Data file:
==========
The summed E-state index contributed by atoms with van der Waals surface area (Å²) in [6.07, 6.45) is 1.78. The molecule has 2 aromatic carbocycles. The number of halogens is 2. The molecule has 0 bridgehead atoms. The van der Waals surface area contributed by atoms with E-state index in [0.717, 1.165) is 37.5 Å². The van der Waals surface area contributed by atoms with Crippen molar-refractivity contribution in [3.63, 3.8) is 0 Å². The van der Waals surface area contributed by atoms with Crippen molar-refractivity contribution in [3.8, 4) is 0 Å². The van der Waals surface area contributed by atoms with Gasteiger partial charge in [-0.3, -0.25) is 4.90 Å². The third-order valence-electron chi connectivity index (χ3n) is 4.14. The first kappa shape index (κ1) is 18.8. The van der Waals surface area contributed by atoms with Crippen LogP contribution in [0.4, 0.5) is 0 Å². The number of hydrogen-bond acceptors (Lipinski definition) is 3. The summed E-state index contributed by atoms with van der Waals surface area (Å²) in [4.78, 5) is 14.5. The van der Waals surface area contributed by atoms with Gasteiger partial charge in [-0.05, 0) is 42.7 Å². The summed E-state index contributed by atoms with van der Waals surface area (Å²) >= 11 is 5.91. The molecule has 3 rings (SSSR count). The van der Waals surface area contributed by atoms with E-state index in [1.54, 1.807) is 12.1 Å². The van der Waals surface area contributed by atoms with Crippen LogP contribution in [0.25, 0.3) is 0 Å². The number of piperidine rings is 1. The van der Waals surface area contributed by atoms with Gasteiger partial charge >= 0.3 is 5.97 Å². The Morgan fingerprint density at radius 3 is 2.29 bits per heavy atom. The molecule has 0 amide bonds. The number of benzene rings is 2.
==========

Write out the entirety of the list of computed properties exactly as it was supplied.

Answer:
The summed E-state index contributed by atoms with van der Waals surface area (Å²) in [6.07, 6.45) is 1.78. The molecule has 2 aromatic carbocycles. The number of halogens is 2. The molecule has 0 bridgehead atoms. The van der Waals surface area contributed by atoms with E-state index in [0.717, 1.165) is 37.5 Å². The van der Waals surface area contributed by atoms with Crippen molar-refractivity contribution in [3.63, 3.8) is 0 Å². The van der Waals surface area contributed by atoms with Crippen molar-refractivity contribution in [3.8, 4) is 0 Å². The van der Waals surface area contributed by atoms with Gasteiger partial charge in [-0.3, -0.25) is 4.90 Å². The third-order valence-electron chi connectivity index (χ3n) is 4.14. The first kappa shape index (κ1) is 18.8. The van der Waals surface area contributed by atoms with Crippen LogP contribution in [0.4, 0.5) is 0 Å². The number of hydrogen-bond acceptors (Lipinski definition) is 3. The summed E-state index contributed by atoms with van der Waals surface area (Å²) in [4.78, 5) is 14.5. The van der Waals surface area contributed by atoms with Gasteiger partial charge in [-0.05, 0) is 42.7 Å². The summed E-state index contributed by atoms with van der Waals surface area (Å²) >= 11 is 5.91. The molecule has 3 rings (SSSR count). The van der Waals surface area contributed by atoms with E-state index in [1.54, 1.807) is 12.1 Å². The van der Waals surface area contributed by atoms with Crippen LogP contribution in [0.25, 0.3) is 0 Å². The number of piperidine rings is 1. The van der Waals surface area contributed by atoms with Gasteiger partial charge >= 0.3 is 5.97 Å². The Morgan fingerprint density at radius 3 is 2.29 bits per heavy atom. The molecule has 0 amide bonds. The number of benzene rings is 2.